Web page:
Lewis's woodpecker will be gone forever if significant conservation actions aren't taken to save it.
There are woodpeckers, and then there is the Lewis’s woodpecker (Melanerpes lewis), a unique beauty named named after Meriwether Lewis during the Lewis and Clark Expedition. Audubon describes the species as "one of our oddest woodpeckers," and not only because it comes in shades of pink and silver. "Although it climbs trees in woodpecker style, it feeds mostly by catching insects in acrobatic flight: swooping out from a perch like a flycatcher, circling high in the air like a swallow. Wide rounded wings give it a more buoyant flight than most woodpeckers." In cooler months, they break up nuts and acorns with their bills and store them in crevices in the trees. They also mate for life.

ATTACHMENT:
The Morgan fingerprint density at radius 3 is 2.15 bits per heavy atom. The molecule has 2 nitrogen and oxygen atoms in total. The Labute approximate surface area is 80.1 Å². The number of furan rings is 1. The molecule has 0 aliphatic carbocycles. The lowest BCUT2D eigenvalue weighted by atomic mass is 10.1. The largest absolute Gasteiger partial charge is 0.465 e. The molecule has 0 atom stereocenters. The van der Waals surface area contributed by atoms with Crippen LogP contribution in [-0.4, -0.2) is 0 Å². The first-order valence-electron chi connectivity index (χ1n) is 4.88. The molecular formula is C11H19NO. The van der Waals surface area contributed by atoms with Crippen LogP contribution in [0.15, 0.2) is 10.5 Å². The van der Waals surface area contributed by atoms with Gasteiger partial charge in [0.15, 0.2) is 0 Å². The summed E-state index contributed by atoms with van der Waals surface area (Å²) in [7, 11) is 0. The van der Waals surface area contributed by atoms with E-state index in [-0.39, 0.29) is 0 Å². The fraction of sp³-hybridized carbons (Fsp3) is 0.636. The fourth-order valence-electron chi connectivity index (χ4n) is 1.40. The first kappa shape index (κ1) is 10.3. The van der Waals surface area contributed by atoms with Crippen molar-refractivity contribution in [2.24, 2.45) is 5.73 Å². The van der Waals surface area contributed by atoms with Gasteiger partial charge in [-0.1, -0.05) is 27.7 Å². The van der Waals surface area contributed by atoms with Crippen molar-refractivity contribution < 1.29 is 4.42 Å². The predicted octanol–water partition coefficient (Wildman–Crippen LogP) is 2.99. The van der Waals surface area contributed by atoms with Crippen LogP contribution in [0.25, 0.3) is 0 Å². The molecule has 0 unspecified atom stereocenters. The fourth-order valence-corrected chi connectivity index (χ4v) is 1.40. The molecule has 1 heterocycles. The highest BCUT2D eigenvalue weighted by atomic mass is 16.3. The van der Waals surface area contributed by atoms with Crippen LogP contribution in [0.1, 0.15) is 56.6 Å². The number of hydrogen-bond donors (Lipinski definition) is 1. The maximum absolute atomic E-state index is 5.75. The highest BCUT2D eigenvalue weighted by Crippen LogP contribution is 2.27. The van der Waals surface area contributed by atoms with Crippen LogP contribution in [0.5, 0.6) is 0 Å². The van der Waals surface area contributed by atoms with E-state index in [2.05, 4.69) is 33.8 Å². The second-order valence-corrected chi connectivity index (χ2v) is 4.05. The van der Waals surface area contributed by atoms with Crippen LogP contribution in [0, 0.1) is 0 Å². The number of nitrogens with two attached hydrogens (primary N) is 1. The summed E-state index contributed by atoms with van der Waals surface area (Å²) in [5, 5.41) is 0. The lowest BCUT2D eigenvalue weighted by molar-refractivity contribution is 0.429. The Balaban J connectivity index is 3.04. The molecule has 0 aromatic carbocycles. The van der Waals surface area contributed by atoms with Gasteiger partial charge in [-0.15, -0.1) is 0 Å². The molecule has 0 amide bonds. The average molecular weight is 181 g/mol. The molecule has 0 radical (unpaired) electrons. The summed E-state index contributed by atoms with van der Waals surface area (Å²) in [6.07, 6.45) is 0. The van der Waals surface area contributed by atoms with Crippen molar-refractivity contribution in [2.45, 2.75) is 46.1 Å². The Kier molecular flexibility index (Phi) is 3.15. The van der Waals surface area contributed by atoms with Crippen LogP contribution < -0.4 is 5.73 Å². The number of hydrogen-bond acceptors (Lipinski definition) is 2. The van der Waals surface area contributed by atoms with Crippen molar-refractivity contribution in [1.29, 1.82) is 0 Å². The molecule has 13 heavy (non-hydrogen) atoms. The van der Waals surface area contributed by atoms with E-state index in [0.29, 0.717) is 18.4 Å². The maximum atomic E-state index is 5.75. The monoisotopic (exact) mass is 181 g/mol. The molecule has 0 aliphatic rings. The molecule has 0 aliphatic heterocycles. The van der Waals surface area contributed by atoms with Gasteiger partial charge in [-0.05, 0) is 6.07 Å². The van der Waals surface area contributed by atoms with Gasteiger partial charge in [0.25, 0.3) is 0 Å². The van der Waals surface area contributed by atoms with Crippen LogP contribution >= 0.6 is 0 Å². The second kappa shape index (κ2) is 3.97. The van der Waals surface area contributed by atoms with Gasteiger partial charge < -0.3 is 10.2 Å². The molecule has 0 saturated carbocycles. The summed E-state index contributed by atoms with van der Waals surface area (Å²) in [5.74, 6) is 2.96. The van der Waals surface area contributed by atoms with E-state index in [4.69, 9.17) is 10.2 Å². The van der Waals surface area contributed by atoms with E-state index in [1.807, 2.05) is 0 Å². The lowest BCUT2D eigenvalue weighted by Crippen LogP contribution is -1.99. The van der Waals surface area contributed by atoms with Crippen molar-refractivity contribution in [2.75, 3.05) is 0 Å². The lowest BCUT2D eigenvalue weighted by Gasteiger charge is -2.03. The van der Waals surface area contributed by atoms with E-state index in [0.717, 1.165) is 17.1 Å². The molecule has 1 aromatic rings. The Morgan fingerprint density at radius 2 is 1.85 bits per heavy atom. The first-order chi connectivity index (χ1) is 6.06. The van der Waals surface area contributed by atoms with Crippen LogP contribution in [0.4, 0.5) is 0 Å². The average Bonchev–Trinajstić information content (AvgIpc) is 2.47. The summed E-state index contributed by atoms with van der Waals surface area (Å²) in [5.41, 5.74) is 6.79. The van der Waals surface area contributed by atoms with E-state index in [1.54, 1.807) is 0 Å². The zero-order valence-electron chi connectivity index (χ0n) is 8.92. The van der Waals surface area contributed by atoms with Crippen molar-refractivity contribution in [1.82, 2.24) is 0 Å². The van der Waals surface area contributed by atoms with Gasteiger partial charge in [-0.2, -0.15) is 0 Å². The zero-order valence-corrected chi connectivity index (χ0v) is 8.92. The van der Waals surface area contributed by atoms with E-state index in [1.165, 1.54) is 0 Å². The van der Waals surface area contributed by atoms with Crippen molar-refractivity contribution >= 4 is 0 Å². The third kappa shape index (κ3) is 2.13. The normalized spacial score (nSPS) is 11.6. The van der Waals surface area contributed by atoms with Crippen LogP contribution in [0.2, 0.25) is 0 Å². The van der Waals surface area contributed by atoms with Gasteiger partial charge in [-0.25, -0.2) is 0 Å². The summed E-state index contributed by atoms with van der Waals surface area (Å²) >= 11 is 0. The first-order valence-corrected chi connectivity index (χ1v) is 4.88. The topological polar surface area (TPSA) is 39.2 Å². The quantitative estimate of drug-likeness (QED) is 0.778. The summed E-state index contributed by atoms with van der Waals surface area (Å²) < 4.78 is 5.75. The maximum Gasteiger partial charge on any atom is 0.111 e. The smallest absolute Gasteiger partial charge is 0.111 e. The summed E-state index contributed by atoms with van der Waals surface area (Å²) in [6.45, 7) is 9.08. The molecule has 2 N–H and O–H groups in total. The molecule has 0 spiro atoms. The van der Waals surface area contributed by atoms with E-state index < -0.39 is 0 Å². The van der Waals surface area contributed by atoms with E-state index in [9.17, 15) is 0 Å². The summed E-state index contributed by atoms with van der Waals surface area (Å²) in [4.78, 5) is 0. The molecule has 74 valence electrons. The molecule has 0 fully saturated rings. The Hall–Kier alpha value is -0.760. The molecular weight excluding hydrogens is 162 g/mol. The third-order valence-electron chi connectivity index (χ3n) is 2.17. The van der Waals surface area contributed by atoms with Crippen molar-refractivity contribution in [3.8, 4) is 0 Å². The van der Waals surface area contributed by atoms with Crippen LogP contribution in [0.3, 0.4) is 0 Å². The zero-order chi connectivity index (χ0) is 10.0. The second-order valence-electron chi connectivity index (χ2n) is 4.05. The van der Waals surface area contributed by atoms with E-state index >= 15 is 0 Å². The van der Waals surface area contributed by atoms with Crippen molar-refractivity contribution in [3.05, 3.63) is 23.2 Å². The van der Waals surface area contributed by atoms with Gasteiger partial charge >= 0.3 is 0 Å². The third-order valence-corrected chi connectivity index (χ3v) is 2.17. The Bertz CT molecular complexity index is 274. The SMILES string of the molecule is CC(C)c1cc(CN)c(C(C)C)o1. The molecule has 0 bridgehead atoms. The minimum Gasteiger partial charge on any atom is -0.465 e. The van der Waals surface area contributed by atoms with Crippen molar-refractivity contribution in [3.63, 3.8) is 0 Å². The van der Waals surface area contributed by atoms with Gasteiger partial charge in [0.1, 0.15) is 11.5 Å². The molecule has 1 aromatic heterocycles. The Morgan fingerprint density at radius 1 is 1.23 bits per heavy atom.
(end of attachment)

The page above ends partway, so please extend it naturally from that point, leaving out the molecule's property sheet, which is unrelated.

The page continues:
Sadly, this beautiful creature, found west of the Great Plains, is at risk of extinction. Cornell University Lab of Ornithology notes that their populations have dropped by about 82 percent between 1966 and 2015, with a breeding population of around 70,000 left. "The species rates a 15 out of 20 on the Continental Concern Score, and is a U.S.-Canada Stewardship species," Cornell reports. "Lewis's Woodpecker is on the 2016 State of North America's Birds' Watch List, which includes bird species that are most at risk of extinction without significant conservation actions to reverse declines and reduce threats.”
Thank you to photographer Mark Heatherington for sharing this beautiful photo with us.
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